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Advocacy

Individual and Systems Advocacy Services

NNCIL works in the community to make a difference in the lives of individuals with disabilities by removing barriers and focusing efforts on accessibility to public services, education, and benefits. As a CIL, we’re at the forefront of advocating for access, choice, and self-determination for individuals with disabilities. NNCIL can help advocate for the rights of individuals living with any type of disability on both an individual and a systems level.

  • Self-advocacy: Self-advocacy services help individuals learn to advocate for their individual personal rights. These rights may include healthcare benefits, access to health care and housing, as well as other essential services. Self-advocacy is one of the most important skills anyone can have in their tool kit. NNCIL is dedicated to helping individuals learn to advocate for themselves in order to best maximize their choices and live an independent life.
  • Systems Advocacy: Systems Advocacy involves working together to change policies and remove the barriers people living with disabilities face in their everyday lives. NNCIL staff and consumers partner to facilitate system changes, including those related to government policies, transportation, public accommodation, and housing.

Advocacy is one of the core services that centers for independent living provide. NNCIL and all other centers for independent living promote and provide all both kinds of advocacy. In addition to meeting in person we often provide this kind of support via phone and email, as well.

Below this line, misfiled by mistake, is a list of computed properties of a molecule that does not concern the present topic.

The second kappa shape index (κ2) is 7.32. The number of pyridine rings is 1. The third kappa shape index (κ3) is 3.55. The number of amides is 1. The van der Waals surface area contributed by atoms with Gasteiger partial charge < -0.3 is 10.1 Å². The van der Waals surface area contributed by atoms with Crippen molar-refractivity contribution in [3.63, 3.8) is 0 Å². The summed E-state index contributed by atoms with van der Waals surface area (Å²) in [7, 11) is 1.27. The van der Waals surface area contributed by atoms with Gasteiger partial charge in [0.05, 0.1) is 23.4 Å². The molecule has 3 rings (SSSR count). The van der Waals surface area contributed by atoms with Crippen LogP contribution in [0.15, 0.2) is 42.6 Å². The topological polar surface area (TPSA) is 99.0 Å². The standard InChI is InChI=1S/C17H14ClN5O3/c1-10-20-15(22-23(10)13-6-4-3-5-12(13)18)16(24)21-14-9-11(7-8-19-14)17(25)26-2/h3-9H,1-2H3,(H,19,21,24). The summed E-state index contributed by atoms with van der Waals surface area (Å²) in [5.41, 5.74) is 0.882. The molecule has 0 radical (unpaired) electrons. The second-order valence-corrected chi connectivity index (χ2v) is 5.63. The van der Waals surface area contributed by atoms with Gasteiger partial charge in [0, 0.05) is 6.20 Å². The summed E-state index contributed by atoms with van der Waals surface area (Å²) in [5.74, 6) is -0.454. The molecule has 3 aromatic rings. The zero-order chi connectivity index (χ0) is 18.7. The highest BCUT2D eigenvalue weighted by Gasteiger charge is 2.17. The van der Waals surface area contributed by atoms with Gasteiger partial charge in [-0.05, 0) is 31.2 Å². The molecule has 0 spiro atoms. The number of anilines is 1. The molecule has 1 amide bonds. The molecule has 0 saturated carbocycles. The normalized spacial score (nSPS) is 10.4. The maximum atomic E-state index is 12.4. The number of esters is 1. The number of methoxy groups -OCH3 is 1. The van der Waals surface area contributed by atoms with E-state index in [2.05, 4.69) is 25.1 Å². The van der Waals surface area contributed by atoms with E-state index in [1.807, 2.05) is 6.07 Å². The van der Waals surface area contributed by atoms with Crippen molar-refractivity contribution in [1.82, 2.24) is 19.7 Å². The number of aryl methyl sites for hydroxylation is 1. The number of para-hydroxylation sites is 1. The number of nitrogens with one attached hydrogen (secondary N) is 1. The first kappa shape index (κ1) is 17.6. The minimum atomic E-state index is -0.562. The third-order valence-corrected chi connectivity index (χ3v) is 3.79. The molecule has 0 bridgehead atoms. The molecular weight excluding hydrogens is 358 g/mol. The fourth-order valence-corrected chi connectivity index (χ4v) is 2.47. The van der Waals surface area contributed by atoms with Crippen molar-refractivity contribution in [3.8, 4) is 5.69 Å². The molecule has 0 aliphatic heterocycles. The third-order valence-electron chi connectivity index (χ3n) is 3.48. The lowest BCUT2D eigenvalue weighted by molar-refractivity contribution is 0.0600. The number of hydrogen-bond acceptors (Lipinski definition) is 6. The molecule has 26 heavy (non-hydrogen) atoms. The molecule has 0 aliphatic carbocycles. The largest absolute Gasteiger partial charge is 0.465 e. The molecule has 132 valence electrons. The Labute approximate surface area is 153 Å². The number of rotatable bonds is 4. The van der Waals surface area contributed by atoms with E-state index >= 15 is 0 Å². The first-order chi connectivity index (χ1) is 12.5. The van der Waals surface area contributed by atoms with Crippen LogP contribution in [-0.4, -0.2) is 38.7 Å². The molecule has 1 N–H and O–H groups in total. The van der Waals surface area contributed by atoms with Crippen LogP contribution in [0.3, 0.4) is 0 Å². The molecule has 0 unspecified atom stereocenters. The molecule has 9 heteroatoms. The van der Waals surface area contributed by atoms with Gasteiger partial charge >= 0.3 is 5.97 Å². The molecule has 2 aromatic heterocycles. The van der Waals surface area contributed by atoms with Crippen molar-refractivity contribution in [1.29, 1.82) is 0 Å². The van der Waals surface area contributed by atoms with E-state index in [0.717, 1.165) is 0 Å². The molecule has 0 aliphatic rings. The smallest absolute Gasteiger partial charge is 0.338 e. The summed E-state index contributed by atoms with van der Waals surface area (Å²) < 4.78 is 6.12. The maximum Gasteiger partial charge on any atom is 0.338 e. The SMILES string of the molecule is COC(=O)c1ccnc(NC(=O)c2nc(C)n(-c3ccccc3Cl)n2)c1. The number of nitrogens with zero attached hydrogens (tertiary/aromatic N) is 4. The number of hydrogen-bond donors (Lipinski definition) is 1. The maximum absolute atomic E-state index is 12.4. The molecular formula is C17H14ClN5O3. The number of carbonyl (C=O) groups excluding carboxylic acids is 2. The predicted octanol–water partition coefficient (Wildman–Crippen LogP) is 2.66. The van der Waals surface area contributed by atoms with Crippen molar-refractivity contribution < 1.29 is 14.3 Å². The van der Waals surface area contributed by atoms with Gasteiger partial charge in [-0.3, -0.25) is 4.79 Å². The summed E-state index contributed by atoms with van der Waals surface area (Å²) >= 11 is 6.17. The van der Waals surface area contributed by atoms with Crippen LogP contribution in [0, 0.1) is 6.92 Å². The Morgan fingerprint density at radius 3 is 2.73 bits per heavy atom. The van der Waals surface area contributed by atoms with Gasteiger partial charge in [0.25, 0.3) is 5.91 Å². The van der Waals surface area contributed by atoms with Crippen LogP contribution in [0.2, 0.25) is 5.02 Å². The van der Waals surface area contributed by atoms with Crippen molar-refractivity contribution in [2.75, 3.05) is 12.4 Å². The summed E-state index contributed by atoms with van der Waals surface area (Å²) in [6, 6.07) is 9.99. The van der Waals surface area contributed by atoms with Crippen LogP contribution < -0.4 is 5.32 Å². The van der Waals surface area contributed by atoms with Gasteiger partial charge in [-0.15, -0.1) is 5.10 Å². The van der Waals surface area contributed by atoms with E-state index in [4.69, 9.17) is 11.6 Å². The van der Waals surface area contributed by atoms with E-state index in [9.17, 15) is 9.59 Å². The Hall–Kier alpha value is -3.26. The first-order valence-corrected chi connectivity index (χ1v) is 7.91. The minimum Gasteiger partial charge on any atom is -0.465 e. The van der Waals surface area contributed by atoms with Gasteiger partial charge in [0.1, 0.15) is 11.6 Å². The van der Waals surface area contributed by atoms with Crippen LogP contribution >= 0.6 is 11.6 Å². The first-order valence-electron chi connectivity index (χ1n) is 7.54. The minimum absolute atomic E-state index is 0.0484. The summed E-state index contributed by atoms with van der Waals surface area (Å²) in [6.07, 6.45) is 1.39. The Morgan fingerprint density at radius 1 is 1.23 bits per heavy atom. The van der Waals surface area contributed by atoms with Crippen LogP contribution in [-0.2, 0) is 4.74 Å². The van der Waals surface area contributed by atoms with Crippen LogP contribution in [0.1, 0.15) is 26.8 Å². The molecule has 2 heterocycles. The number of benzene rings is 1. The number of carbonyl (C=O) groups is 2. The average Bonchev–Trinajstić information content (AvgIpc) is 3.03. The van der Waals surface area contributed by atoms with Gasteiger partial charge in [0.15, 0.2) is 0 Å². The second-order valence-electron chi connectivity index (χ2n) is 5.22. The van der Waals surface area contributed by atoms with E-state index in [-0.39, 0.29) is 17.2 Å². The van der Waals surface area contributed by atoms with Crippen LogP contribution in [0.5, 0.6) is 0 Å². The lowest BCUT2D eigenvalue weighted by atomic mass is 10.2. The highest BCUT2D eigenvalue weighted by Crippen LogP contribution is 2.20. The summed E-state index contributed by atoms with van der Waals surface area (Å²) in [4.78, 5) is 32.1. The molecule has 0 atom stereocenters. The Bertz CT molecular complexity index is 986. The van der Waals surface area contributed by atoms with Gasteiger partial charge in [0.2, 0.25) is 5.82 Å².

Advocacy can be:

Asking for what you want

  • Talking to someone who has the power to make a change
  • Sending a letter
  • Asking to talk to the supervisor or person in charge

Taking an action

  • Make a call
  • Send an email
  • Send a letter – always sign it!

Contacting the media

  • Write a letter to the editor

  • Write a newsletter article on an issue to inform & mobilize
  • Talk to the media (news reporter, radio announcer, etc.)

Talking to a policy maker

  • City Council member, Mayor, State Legislator, U.S. Congress member
  • Testifying at public hearings & meetings

Join a policy-making body

  • A governmental council or commission
  • An organizational board of directors

Using your civil rights

  • Filing an appeal or grievance when you don’t agree with a service provider’s decision
  • Filing an ADA complaint with the Nevada Attorney General or U.S. Department of Justice
  • Learn your rights and responsibilities

Get involved with your favored political party at the local level

  • Volunteering on a political campaign gives you access to information and to other people who are like minded
  • Starting or signing a petition
  • Joining or organizing a rally, press conference or demonstration
  • Register to vote — and vote!